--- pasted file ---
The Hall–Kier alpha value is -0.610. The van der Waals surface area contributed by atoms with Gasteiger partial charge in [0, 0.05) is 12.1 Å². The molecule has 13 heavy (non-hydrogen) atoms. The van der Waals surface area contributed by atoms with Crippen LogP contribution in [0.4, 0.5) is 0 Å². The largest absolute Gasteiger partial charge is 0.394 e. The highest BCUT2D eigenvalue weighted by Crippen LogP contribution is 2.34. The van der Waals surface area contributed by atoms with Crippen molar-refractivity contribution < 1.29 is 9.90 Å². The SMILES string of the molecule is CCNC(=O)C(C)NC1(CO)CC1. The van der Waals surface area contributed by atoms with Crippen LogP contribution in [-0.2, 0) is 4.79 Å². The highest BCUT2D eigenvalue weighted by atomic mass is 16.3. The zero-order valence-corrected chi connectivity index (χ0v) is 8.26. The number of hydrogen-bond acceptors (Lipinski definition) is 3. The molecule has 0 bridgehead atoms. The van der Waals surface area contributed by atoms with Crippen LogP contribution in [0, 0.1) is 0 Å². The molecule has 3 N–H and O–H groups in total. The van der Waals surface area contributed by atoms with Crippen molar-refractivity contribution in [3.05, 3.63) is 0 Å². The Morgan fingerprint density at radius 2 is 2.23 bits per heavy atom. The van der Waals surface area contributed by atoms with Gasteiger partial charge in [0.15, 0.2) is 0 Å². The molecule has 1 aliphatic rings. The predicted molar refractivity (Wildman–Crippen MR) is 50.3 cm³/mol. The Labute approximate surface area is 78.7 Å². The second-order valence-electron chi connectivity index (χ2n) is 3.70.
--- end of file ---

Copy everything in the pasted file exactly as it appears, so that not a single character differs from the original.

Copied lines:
The Hall–Kier alpha value is -0.610. The van der Waals surface area contributed by atoms with Gasteiger partial charge in [0, 0.05) is 12.1 Å². The molecule has 13 heavy (non-hydrogen) atoms. The van der Waals surface area contributed by atoms with Crippen LogP contribution in [0.4, 0.5) is 0 Å². The largest absolute Gasteiger partial charge is 0.394 e. The highest BCUT2D eigenvalue weighted by Crippen LogP contribution is 2.34. The van der Waals surface area contributed by atoms with Crippen molar-refractivity contribution < 1.29 is 9.90 Å². The SMILES string of the molecule is CCNC(=O)C(C)NC1(CO)CC1. The van der Waals surface area contributed by atoms with Crippen LogP contribution in [-0.2, 0) is 4.79 Å². The highest BCUT2D eigenvalue weighted by atomic mass is 16.3. The zero-order valence-corrected chi connectivity index (χ0v) is 8.26. The number of hydrogen-bond acceptors (Lipinski definition) is 3. The molecule has 0 bridgehead atoms. The van der Waals surface area contributed by atoms with Crippen LogP contribution in [0, 0.1) is 0 Å². The molecule has 3 N–H and O–H groups in total. The van der Waals surface area contributed by atoms with Crippen molar-refractivity contribution in [3.05, 3.63) is 0 Å². The Morgan fingerprint density at radius 2 is 2.23 bits per heavy atom. The van der Waals surface area contributed by atoms with Gasteiger partial charge in [0.15, 0.2) is 0 Å². The molecule has 1 aliphatic rings. The predicted molar refractivity (Wildman–Crippen MR) is 50.3 cm³/mol. The Labute approximate surface area is 78.7 Å². The second-order valence-electron chi connectivity index (χ2n) is 3.70.